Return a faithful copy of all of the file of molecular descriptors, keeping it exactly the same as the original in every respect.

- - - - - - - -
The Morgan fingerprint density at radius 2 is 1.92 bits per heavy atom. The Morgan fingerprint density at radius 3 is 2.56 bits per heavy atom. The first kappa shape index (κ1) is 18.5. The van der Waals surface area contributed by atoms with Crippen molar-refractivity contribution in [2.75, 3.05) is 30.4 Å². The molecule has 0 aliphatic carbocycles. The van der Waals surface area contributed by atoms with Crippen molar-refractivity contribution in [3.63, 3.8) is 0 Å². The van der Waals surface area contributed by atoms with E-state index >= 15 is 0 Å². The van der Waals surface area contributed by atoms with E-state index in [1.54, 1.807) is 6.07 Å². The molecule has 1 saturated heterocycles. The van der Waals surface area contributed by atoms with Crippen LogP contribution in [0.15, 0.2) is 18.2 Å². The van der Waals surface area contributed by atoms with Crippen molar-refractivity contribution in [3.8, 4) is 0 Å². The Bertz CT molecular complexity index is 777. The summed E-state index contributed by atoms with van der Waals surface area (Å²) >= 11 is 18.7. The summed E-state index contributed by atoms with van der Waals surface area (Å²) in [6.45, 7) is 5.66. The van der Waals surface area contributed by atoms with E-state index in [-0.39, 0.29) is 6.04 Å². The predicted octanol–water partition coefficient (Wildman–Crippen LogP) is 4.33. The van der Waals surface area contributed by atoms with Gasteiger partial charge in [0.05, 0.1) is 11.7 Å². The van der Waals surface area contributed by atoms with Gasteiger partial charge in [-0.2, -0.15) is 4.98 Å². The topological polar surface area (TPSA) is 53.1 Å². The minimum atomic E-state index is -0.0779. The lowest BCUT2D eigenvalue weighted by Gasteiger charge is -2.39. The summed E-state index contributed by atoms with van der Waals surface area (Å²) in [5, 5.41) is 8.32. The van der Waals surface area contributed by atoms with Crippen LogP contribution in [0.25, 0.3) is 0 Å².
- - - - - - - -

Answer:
The Morgan fingerprint density at radius 2 is 1.92 bits per heavy atom. The Morgan fingerprint density at radius 3 is 2.56 bits per heavy atom. The first kappa shape index (κ1) is 18.5. The van der Waals surface area contributed by atoms with Crippen molar-refractivity contribution in [2.75, 3.05) is 30.4 Å². The molecule has 0 aliphatic carbocycles. The van der Waals surface area contributed by atoms with Crippen molar-refractivity contribution in [3.63, 3.8) is 0 Å². The van der Waals surface area contributed by atoms with E-state index >= 15 is 0 Å². The van der Waals surface area contributed by atoms with E-state index in [1.54, 1.807) is 6.07 Å². The molecule has 1 saturated heterocycles. The van der Waals surface area contributed by atoms with Crippen LogP contribution in [0.15, 0.2) is 18.2 Å². The van der Waals surface area contributed by atoms with Crippen molar-refractivity contribution in [3.8, 4) is 0 Å². The Bertz CT molecular complexity index is 777. The summed E-state index contributed by atoms with van der Waals surface area (Å²) >= 11 is 18.7. The summed E-state index contributed by atoms with van der Waals surface area (Å²) in [6.45, 7) is 5.66. The van der Waals surface area contributed by atoms with E-state index in [-0.39, 0.29) is 6.04 Å². The predicted octanol–water partition coefficient (Wildman–Crippen LogP) is 4.33. The van der Waals surface area contributed by atoms with Gasteiger partial charge in [0.05, 0.1) is 11.7 Å². The van der Waals surface area contributed by atoms with Gasteiger partial charge in [-0.2, -0.15) is 4.98 Å². The topological polar surface area (TPSA) is 53.1 Å². The minimum atomic E-state index is -0.0779. The lowest BCUT2D eigenvalue weighted by Gasteiger charge is -2.39. The summed E-state index contributed by atoms with van der Waals surface area (Å²) in [5, 5.41) is 8.32. The van der Waals surface area contributed by atoms with Crippen LogP contribution in [0.25, 0.3) is 0 Å².